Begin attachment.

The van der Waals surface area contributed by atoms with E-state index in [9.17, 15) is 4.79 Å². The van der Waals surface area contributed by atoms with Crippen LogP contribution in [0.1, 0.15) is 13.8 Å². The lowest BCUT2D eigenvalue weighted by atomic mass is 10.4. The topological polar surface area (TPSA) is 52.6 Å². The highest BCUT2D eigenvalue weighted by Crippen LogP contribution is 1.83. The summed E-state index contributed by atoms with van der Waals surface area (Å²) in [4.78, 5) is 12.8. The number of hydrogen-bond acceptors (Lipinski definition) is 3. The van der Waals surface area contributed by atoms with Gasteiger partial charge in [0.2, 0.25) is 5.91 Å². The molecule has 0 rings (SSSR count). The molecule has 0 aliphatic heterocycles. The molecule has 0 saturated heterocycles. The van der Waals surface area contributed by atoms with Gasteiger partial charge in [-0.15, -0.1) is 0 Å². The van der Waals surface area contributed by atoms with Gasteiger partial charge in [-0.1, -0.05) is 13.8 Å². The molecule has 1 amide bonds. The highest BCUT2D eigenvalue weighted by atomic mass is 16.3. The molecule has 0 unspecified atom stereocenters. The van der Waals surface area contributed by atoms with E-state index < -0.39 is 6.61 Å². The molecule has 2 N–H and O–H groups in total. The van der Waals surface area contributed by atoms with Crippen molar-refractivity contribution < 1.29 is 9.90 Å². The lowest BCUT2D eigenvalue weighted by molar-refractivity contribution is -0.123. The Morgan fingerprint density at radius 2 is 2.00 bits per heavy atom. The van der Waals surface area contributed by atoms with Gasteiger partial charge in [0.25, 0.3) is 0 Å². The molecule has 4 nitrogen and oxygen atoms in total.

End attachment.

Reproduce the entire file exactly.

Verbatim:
The van der Waals surface area contributed by atoms with E-state index in [9.17, 15) is 4.79 Å². The van der Waals surface area contributed by atoms with Crippen LogP contribution in [0.1, 0.15) is 13.8 Å². The lowest BCUT2D eigenvalue weighted by atomic mass is 10.4. The topological polar surface area (TPSA) is 52.6 Å². The highest BCUT2D eigenvalue weighted by Crippen LogP contribution is 1.83. The summed E-state index contributed by atoms with van der Waals surface area (Å²) in [4.78, 5) is 12.8. The number of hydrogen-bond acceptors (Lipinski definition) is 3. The van der Waals surface area contributed by atoms with Gasteiger partial charge in [0.2, 0.25) is 5.91 Å². The molecule has 0 rings (SSSR count). The molecule has 0 aliphatic heterocycles. The molecule has 0 saturated heterocycles. The van der Waals surface area contributed by atoms with Gasteiger partial charge in [-0.15, -0.1) is 0 Å². The van der Waals surface area contributed by atoms with Gasteiger partial charge in [-0.1, -0.05) is 13.8 Å². The molecule has 1 amide bonds. The highest BCUT2D eigenvalue weighted by atomic mass is 16.3. The molecule has 0 unspecified atom stereocenters. The van der Waals surface area contributed by atoms with E-state index < -0.39 is 6.61 Å². The molecule has 2 N–H and O–H groups in total. The van der Waals surface area contributed by atoms with Crippen molar-refractivity contribution < 1.29 is 9.90 Å². The lowest BCUT2D eigenvalue weighted by molar-refractivity contribution is -0.123. The Morgan fingerprint density at radius 2 is 2.00 bits per heavy atom. The van der Waals surface area contributed by atoms with Gasteiger partial charge in [0.25, 0.3) is 0 Å². The molecule has 4 nitrogen and oxygen atoms in total.